A tax is a tax, even on cigarettes

When discussing the proposed huge hike in the tax on cigarettes, remember that a tax is a tax.

Backers of a plan to increase the cigarette tax by $2 a pack announced Monday they had enough signatures to qualify the proposal for the Nov. 8 ballot. Their argument is the same as ever. Raise the tax high enough so people won’t smoke, but yet people do continue to smoke. It is a feel-good measure, unless you smoke. “Tax the poor smokers and maybe they will quit” is a popular refrain with non-smokers. “We can use the money for research and anti-smoking campaigns” is also popular, yet all the tax increases across the nation — and there have been plenty on tobacco — have not resulted in a cure for cancer nor a significant reduction in smoking as promised by the campaigns.

Today, the average cost of a pack of cigarettes in the Golden State is about $5.50. That would jump to $7.50, or what officials said would cost an average smoker roughly $750 more a year, if the cigarette makers pass the increase along to consumers.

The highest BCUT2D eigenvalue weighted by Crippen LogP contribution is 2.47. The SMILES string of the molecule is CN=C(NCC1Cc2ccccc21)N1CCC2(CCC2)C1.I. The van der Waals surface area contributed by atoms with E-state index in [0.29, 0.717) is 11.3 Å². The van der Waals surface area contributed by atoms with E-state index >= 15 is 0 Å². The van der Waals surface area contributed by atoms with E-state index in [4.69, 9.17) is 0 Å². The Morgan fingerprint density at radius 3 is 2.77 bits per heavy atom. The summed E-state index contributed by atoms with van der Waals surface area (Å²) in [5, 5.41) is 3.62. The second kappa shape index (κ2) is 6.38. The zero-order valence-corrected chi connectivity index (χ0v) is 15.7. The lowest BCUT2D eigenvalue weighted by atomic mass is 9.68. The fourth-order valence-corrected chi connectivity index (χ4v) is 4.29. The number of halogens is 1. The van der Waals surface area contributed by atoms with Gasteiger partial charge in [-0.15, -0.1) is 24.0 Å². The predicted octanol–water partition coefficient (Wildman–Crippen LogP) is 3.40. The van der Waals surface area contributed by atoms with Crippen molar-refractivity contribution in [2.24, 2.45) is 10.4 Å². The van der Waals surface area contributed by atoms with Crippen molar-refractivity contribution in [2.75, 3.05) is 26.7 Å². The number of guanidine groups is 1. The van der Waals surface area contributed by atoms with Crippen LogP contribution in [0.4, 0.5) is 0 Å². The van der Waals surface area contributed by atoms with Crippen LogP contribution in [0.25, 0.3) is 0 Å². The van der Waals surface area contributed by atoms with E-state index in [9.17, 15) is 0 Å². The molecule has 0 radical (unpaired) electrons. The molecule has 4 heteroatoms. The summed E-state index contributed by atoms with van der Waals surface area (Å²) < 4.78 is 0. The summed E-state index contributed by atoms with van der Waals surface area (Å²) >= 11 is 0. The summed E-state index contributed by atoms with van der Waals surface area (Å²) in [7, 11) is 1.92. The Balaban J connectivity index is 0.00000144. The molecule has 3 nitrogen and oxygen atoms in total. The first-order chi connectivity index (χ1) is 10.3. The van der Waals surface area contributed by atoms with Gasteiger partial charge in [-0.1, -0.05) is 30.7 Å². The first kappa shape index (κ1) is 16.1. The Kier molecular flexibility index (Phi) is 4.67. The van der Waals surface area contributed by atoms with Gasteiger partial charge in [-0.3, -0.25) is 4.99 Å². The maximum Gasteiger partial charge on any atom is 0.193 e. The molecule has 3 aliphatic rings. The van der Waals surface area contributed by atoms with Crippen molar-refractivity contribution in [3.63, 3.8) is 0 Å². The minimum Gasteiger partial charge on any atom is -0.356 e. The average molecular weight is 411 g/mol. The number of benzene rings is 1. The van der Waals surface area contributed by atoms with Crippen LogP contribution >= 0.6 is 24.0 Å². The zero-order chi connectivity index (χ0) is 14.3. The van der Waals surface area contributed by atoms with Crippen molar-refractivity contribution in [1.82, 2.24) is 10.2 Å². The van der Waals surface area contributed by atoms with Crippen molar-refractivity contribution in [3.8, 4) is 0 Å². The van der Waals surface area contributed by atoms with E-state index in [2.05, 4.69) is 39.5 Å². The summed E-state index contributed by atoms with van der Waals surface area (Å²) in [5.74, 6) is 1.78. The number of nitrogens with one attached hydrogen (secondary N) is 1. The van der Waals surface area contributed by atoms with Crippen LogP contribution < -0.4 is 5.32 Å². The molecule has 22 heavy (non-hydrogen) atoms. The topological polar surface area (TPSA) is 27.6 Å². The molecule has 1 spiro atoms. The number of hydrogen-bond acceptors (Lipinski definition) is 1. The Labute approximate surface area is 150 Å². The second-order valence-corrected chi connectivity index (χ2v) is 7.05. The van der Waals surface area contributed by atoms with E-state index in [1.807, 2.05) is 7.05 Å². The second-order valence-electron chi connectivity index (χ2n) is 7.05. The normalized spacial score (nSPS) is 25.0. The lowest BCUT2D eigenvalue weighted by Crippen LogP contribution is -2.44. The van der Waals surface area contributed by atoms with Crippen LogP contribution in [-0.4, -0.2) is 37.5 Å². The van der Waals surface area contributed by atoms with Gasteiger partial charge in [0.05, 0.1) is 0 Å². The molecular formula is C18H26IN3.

It would be nice to see everyone stop smoking because of the increase. However, what will happen to the many bureaucracies created from tobacco taxes if that money dries up. Will they just simply go away with the smoke, or will taxpayers (non-smokers) then be hit with other new taxes to make up the shortfall? We fear the latter. Sin taxes, as these are often called, are popular with those wanting tax increases because not everybody smokes or drinks and they are relatively easy to pass. They also sound good, but we know much of the money is siphoned off before actually accomplishing what is promised. Today, it’s cigarettes. Tomorrow it will be soda drinks, and alcohol cannot be far behind. Don’t be fooled by these measures. They are what they look — tax hikes.

— California’s Porterville Recorder

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